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Monday, December 7, 2009

Snorkel Transects In The Kisite Mpunguti Marine Protected Area

Although dolphin surveys are a big and important part of the Marine Research Programme on the Kenya expedition, the turtle snorkeling transects are always one of the highlights of the marine day. There are 7 transects set up within the Kisite-Mpunguti Marine Protected Area and everyday the marine team snorkels along a 400 meter transect searching for marine turtles and taking underwater pictures in order to assess the abundance of several reef fish families within the Kisite-Mpunguti MPA and surrounding area.

Kisite-Mpunguti Marine Protected Area contains the largest marine park in Kenya (28km²) where as the adjacent marine reserve is the smallest in Kenya (11km²). Inside the marine reserve traditional fishing methods are allowed, but the MPA is a safe haven for reef fish as both breeding and nursery grounds, protected from being exploited by fishing.

Previous studies have shown that the abundance of some indicator species is ten times higher in the marine park than in the marine reserve. However, little research has been carried out in the MPA and surrounding area. Therefore reef fish surveys are carried out to assess the abundance of several reef fish families within the Kisite-Mpunguti MPA. This data will also be used to assess the impact of fishing in the Mpunguti Marine Reserve in comparison to the 'no-take' Kisite Marine Park.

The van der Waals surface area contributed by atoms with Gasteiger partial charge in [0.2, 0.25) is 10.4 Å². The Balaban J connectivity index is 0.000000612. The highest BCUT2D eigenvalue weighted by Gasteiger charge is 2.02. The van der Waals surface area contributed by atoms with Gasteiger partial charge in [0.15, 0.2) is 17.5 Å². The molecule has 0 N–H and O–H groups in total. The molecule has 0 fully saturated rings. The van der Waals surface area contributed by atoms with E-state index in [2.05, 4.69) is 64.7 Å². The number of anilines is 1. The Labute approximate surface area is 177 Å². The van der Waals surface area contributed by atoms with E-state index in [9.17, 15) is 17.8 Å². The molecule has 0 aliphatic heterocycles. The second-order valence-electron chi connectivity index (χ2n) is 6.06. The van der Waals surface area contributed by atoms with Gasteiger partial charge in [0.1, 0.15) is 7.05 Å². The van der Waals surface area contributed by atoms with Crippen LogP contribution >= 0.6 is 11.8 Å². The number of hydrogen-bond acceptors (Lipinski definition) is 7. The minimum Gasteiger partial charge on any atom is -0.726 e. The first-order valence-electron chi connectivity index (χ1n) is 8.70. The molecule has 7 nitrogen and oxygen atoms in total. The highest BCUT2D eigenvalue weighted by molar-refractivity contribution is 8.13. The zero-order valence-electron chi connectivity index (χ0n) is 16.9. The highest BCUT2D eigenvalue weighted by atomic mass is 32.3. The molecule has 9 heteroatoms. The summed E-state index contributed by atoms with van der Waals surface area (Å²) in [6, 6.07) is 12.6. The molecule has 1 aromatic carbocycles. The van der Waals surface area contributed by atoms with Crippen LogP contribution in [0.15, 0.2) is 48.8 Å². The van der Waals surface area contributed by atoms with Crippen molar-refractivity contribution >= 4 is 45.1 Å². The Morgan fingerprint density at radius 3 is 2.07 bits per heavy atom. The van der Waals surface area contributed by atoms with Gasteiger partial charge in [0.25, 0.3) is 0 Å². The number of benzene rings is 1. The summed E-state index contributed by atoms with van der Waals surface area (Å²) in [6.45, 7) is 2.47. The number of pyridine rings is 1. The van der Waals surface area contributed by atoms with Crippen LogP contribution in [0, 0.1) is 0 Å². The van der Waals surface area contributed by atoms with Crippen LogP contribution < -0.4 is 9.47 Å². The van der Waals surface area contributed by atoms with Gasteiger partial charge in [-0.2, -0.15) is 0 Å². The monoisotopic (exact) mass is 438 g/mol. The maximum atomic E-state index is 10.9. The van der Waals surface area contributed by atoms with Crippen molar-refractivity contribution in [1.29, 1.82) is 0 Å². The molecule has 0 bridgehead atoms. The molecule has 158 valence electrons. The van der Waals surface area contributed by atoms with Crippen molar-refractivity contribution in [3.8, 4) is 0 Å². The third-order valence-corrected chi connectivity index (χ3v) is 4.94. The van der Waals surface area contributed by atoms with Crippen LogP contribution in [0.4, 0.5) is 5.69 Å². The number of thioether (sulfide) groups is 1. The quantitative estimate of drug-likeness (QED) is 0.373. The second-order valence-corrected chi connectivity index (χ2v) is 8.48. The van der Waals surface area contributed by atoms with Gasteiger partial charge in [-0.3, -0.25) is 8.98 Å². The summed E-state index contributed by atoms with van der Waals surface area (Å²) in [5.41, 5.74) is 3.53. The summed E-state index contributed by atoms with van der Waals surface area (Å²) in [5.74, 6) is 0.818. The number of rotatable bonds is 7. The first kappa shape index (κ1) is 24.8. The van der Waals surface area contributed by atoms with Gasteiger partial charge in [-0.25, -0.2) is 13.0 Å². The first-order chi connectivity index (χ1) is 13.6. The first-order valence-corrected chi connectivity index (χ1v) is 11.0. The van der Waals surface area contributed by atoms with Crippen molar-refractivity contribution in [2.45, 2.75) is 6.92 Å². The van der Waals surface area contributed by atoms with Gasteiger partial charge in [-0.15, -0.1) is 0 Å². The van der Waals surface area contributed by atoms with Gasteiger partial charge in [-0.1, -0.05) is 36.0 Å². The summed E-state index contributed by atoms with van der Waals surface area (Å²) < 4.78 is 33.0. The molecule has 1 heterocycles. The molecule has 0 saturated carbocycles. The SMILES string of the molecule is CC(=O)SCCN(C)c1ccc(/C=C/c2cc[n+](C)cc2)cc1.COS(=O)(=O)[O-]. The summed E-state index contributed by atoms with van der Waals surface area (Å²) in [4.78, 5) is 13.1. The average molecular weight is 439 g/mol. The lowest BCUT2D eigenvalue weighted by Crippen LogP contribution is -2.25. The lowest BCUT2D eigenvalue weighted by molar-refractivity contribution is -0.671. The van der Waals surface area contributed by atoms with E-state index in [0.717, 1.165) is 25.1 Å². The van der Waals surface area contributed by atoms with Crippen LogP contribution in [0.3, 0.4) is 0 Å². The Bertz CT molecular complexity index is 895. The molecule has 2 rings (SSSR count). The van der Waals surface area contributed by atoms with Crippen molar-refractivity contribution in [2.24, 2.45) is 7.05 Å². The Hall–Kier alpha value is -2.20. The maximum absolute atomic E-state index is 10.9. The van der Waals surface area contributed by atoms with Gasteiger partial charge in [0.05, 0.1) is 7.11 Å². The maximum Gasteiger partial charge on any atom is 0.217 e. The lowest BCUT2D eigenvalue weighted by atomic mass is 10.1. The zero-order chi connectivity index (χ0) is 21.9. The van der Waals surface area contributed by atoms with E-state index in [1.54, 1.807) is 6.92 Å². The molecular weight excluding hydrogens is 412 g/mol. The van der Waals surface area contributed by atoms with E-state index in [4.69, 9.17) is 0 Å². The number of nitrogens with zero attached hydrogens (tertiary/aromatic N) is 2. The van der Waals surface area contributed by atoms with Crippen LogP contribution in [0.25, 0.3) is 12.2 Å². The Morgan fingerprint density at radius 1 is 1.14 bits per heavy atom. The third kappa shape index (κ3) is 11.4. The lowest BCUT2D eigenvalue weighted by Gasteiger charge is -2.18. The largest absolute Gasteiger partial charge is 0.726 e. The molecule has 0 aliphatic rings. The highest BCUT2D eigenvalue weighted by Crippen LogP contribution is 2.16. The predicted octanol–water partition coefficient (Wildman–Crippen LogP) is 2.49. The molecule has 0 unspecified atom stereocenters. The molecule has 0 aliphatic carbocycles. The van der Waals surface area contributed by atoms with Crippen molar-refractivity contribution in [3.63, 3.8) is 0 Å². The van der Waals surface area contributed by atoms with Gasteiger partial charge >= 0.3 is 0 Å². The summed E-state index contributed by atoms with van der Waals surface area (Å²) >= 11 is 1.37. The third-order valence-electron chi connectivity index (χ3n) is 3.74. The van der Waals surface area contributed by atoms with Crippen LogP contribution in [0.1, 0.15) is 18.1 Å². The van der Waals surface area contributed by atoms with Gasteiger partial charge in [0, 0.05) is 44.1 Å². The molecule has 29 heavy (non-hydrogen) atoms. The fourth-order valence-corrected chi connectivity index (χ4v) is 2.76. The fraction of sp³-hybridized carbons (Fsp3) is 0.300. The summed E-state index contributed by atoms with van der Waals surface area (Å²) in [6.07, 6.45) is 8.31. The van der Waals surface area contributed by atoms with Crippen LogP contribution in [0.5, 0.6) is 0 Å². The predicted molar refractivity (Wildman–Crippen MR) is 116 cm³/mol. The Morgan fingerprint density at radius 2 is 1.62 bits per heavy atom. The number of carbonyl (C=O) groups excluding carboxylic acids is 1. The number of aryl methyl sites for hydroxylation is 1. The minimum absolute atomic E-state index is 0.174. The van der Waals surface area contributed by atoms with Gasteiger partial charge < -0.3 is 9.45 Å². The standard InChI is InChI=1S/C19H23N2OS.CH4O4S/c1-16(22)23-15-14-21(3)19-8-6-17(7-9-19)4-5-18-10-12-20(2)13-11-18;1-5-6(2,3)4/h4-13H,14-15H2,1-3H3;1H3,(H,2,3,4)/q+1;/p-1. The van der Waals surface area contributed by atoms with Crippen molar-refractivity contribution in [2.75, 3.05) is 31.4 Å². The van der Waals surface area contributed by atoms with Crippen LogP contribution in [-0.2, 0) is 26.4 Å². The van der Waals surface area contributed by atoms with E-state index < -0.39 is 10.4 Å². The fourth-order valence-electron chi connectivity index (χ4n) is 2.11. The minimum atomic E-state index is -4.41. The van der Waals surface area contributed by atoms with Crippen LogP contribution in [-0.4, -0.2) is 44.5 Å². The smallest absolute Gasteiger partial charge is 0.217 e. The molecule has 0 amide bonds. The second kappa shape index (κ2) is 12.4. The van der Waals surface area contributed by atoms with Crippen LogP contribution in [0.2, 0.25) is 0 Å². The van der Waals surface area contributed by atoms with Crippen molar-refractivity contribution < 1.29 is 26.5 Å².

We are currently training volunteers on different reef fish families that were shown to be relevant in terms of studying coral reef health. These groups include indicator species, such as Butterfly and Angelfish families, which refer to species whose presence demonstrate a wider set of species and in turn greater biodiversity. The second group includes Carnivore species such as snappers and groupers which belong to a high trophic level and have high fishing value. The third group includes Herbivore species such as parrotfish, with medium fishing value. Volunteers are also trained on estimating the size of the fish observed to be able to find length frequency distributions of the specific reef fish families studied.

The Underwater Visual Census involves two observers traveling slowly along a 50m transect, at a distance of 5m from one another. Using a pencil and slate the volunteers will count and estimate the size of the reef fish species observed.